Alyssa Dumire, Director of Children’s Education
Frida Kahlo has one of the most recognizable faces in art history, captured in her own time by photographers (beginning with her father) and in her iconic self portraits. Today, she’s a pop culture phenomenon, adorning memorabilia from t-shirts to jewelry to oven mitts; I’m the owner of a Frida votive candle, tote bag, and Christmas ornament (they were gifts!). Parts of her biography are also incredibly well-known. FWMoA displayed photographs of Frida in a couple different exhibitions over the past few years (most recently in Seen & Unseen: Photographs by Imogen Cunningham). During school tours, children as young as kindergarteners knew and shared the story of how Kahlo began painting while stuck in bed, recovering from a horrific bus accident that left her with lifelong health problems. Many visitors, young and old, also know of her turbulent marriage with muralist Diego Rivera, her sartorial choices, and her beautiful blue home in Mexico City. With so much of her biography already common knowledge, I wondered what there was to learn from a new book, Frida in America: The Creative Awakening of a Great Artist by Celia Stahr, out last year. Stahr answered my question in the book’s introduction: “Frida in America is a story about the impact of place.” A major biography on the artist hadn’t been published since 1983, and by focusing on just her years spent in the United States, a place she dubbed Gringolandia, Stahr sheds new light on this formative time that had an incredible impact on the remainder of Kahlo’s life and career.
Frida was 23 when she married her “famous husband”, who she met years earlier when he painted a mural at her high school and again through their mutual involvement with the communist party. The first few years of their marriage were spent almost entirely living in other cities for Rivera’s mural commissions and exhibitions: first in Coyoacán, then San Francisco, New York, and Detroit. It is this time, beginning five years after that fateful bus accident that spurred Frida to become an artist, that is the focus of Frida in America. Stahr takes us through deep-dive interpretations of the paintings and drawings created during these years, informed by journal entries from Frida’s confidant Lucienne Bloch and letters to and from family in Mexico, to trace her maturation as an artist (and a person).
The bus accident was the first of three painful events that shaped Frida’s art and outlook, tribulations that Stahr frames as a “hero’s journey”, a series of necessary challenges that the story’s protagonist must overcome to gain their powers. The final two trials happened in close succession–a traumatic and extended miscarriage that almost killed her followed by the death of her mother–and after each, Frida was reborn, eventually metamorphizing into the personality and artist idolized today.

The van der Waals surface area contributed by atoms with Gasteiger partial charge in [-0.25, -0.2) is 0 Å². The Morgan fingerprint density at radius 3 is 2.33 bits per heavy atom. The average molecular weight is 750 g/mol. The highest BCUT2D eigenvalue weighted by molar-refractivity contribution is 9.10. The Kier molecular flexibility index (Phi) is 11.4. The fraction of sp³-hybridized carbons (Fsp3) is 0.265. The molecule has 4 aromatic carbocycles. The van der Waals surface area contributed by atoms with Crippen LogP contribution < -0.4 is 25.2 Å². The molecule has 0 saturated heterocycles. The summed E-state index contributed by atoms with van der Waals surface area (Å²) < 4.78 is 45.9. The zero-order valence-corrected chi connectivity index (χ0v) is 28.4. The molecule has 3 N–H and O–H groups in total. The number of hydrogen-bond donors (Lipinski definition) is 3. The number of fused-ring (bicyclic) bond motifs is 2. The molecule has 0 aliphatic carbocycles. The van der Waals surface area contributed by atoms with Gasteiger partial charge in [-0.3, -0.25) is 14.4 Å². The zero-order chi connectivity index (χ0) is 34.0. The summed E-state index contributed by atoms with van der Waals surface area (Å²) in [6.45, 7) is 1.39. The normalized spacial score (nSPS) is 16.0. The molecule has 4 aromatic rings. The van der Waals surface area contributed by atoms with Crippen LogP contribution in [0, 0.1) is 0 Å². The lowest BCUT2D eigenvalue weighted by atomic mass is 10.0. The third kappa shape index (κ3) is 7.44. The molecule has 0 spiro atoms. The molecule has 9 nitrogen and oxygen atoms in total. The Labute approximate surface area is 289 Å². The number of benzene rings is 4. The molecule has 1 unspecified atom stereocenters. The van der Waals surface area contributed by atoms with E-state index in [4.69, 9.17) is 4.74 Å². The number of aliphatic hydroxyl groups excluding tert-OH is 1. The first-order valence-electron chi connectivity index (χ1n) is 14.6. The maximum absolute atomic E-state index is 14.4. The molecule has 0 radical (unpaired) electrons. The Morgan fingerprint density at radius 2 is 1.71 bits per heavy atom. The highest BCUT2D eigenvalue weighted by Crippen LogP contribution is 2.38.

While Diego, somewhat paradoxically, loved America and its industrialization, Frida was ambivalent at best. They arrived at the beginning of the Great Depression, and the inequities between the “haves” and “have nots” weighed heavily on her (even as she rubbed elbows with her husband’s wealthy benefactors). At first playing the role of charming young wife, after her third major trial–the death of her mother–Frida found ways to slyly subvert the powerful people she deemed foolish and hypocritical, particularly Henry Ford and his anti-Semitism. Conservative Detroit, the industrial center of America, was Frida’s least favorite stop on their extended tour. If women artists had trouble breaking through in New York, it was nearly impossible in the Midwest. It was also, however, the site of her most important artistic breakthroughs to date, something that even the Detroit News recognized in a way, acknowledging her skill and style (albeit in an article titled, “Wife of Master Mural Painter Gleefully Dabbles in Works of Art”).
Frida was a complex person rife with duality, a theme that has its roots in Aztec mythology and that she employed throughout her life and work; juxtaposing masculine and feminine, European and indigenous Mexican, life and death. Her Self-Portrait on the Borderline Between Mexico and the United States, the last work she completed in Detroit and the image quite appropriately selected for the cover of the book, exemplifies this. It also effectively sums up the impact of Frida’s time spent in America: although her feelings on Gringolandia were as complicated as the symbolic imagery she used, her identity as a Mexican woman was stronger than ever, as evidenced by the flag in her hand (she also dropped the “e” from her given German name, “Frieda,” by the time she returned to Mexico). She had also gained well-deserved confidence in herself and her artistic abilities, placing her own image standing tall, front and center in the composition.
What would Frida think about the “Fridamania” that has swept over the world? She aspired to be an artist of the people, embracing popular art forms such as retablo paintings and adapting indigenous styles of dress. She also loved to shop for kitschy souvenirs and trinkets. Her public persona was carefully constructed and controlled by her: she understood the relationship between photographer and subject from an early age, thanks to her photographer father, and considered each detail in her own painted self-portraits. With all this in mind, I think there was a part of Frida that would embrace the proliferation of her likeness on all kinds of mass-produced novelties. They show her as she wanted to be seen and in the most accessible way; but they, of course, barely scratch the surface of the complicated person she was. For a more complete picture, you’ll have to read the book!